Outer Banks Area Update

I hope your pre-holiday season is going well.  We’ve had quite the cold spell hit the entire East Coast this week and who knows, we could even see another flurry or two here at the beach.  Just hope it doesn’t stick!  I have a few things to update you on this month.

Flood Insurance – Bipartisan legislation has just been introduced in Congress to remedy the unintended consequences of Biggert-Waters.  Senate Bill 1610/House Bill 3370 – Homeowner Flood Insurance Affordability Act of 2013 – will delay the loss of grandfathering for four years until several steps are taken to address the affordability of coverage. For more information and what you can do to help read the full article here.

Beach Nourishment – One step forward.  It’s looking really good for nourishment projects in Kill Devil Hills, Duck and Kitty Hawk.  Of course it takes a while to get the projects actually started.  KDH put together a really great page of FAQ’s that you can read here.

Loggerhead Turtles – Perhaps two steps back. Never a dull moment in the coastal/wildlife arena.  The push to throw a wrench in the beach nourishment plans have already begun.  Read more here.

Holiday Activities – If you’re going to be on the Outer Banks for the holidays this year, here’s a website to check for some local activities you might want to check out.  Be sure to click on the “Events” tab. http://www.outerbanksthisweek.com/things_to_do/


Senate Bill 1610/House Bill 3370 – Homeowner Flood Insurance Affordability Act of 2013

In North Carolina, please Contacting Senator Kay Hagan: (202) 224-6342 and Senator Richard Burr: (202) 224-3154.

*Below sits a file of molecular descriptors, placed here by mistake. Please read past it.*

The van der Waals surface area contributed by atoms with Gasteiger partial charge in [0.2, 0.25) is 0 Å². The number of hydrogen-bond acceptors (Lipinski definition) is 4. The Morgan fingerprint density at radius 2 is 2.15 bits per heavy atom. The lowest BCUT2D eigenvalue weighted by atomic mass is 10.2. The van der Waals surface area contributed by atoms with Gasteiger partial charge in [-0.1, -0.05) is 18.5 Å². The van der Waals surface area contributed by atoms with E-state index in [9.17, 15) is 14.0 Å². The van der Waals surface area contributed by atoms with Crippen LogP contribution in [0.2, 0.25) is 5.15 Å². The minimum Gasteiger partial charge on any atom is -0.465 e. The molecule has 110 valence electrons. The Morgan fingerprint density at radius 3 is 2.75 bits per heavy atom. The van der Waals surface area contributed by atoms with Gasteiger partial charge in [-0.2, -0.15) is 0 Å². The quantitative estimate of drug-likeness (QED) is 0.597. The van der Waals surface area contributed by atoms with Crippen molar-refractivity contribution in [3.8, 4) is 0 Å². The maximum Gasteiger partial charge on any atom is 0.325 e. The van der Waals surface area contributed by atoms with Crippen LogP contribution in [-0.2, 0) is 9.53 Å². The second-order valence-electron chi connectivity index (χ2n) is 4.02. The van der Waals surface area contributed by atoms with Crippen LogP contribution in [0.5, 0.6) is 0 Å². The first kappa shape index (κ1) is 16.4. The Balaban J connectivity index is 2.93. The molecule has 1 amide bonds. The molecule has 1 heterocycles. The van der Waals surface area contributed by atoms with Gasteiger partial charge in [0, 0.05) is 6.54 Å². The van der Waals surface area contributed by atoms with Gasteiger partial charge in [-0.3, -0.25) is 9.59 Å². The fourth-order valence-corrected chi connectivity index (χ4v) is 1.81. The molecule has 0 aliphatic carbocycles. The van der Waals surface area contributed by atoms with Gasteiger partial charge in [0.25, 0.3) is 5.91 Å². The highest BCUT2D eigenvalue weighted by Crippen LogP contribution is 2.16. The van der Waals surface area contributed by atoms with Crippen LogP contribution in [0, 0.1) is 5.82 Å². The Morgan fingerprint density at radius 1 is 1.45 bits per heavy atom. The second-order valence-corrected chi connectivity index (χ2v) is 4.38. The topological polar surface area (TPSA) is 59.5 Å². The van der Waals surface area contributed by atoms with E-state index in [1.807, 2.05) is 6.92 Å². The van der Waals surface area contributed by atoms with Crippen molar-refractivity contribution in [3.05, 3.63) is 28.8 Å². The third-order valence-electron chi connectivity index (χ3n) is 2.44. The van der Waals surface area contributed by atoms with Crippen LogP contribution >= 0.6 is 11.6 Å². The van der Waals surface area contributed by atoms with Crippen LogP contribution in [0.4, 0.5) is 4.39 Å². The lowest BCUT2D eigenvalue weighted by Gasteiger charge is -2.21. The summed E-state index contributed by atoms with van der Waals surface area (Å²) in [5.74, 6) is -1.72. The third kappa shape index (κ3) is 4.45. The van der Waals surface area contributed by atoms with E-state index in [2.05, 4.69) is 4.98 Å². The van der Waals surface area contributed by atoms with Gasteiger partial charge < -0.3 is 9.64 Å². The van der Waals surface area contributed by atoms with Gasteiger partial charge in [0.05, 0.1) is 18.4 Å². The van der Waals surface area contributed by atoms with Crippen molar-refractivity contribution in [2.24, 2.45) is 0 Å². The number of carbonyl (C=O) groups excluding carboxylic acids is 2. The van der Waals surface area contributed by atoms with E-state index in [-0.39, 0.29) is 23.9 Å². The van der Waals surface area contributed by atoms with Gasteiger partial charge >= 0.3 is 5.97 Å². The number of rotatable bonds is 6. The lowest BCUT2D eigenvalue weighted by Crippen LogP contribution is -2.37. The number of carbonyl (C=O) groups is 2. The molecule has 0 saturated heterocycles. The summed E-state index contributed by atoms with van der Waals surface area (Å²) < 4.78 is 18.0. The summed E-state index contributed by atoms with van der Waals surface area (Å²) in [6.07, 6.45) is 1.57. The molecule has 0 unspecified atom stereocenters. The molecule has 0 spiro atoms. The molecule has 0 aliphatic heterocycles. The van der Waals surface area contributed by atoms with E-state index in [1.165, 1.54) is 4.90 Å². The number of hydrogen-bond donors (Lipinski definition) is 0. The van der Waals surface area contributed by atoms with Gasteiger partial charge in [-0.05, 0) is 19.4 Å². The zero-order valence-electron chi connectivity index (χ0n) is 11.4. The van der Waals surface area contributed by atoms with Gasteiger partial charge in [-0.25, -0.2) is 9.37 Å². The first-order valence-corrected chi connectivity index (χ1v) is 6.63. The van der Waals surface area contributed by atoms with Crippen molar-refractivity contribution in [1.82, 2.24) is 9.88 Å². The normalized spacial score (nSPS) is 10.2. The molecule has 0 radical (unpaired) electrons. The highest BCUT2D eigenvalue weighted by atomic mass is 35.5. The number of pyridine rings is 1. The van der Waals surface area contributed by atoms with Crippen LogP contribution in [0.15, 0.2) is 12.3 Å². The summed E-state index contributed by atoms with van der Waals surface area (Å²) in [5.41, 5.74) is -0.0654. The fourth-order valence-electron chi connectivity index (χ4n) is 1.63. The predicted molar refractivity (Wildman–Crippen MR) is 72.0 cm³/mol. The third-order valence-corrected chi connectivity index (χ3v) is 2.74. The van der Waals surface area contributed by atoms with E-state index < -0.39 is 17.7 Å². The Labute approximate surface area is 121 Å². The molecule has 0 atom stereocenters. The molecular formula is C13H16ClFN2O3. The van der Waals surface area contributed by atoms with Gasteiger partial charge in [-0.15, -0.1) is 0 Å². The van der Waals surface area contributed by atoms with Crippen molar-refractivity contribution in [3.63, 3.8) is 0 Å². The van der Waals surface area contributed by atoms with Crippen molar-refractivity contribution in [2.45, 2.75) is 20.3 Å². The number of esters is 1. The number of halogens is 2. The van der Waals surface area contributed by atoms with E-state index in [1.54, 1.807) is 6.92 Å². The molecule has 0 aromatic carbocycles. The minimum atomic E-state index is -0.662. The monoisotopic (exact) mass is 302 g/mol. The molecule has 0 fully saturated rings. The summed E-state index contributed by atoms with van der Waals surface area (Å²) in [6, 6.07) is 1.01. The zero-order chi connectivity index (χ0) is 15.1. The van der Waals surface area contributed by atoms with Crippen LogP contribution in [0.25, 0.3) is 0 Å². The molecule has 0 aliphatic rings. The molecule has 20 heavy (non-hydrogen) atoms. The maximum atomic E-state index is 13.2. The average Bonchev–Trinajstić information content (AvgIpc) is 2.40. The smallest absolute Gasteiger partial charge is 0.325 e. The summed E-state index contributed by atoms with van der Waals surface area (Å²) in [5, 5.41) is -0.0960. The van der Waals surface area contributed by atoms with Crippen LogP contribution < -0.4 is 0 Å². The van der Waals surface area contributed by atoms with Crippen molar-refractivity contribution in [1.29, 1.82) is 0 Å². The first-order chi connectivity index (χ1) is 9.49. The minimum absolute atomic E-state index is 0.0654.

To find the contact number for the Senator and Representative in your State/District go to:



Current Local impact examples:

LOWER MARKET VALUE?: Bank owned property (land and house) for sale in Avon at $189,000. Home was built in 2005 in an AE zone. Property is Sound side, three rows back from the water, is elevated and did not flood in Hurricane Irene. Prior owner paid $1,200 a year for flood insurance. 2006 revised flood maps put the house in a VE zone (highest risk zone). Prior owner was able to keep the rate premium based on the AE zone. Due to foreclosure, the bank did not carry a flood policy. Potential buyer was quoted $15,000 for a new flood insurance policy. Buyer walked away and a cash buyer purchased the property for $149,000. The new owner was not required to purchase a flood policy since there was not a mortgage on the property.

OUT OF BUSINESS?: An older motel property on the oceanfront in Kill Devil Hills was built before the first flood maps became effective. The owner received a discount on flood insurance and paid approximately $5,600 a year in premium. After asking his insurance agent what his ultimate flood premium would be after phased in rate increases, he was told approximately $55,000.

FORECLOSURE?: A home built prior to 2006 flood maps, located in an AE zone. Owner pays $800 a year for flood insurance. 2006 maps put the home in a VE zone. Owner was quoted $21,216 a year for $250,000 of structure coverage, $100,000 of contents coverage and a $10,000 deductible under the VE zone risk. The owner states that this will make the house unsellable and unaffordable to keep.

A CURRENT OWNER TRYING TO SELL THEIR VACATION PROPERTY RECEIVED THIS NEWS! Their policy is grandfathered to an AE Zone and their renewal premium is $363 a year. If they lose the grandfathered option the renewal would be rated to their current VE Zone and the premium will be $5,870 a year.

REASON… While the law phases in rate increases on older structures, it also removes the grandfathering option when new maps show a change in elevation or flood zone. Structures that weren’t in a flood zone when built may now be required to carry flood insurance. Homes that were built to flood standards in place at the time of construction will now be required to pay to the risk shown under any future revision to the flood map. Revised flood maps will be released in NC tentatively July 2014 but properties where no flood insurance policy exists are already being impacted when a new policy premium is quoted.

As REALTORS we have a responsibility to inform you of this change in the law and how it may impact you.  We continue to fight this law by asking for a total delay of the implementation.  BUT, we can’t do it alone.  We need you! It will take a majority of all US Senators and Representatives to reverse the impacts of this law.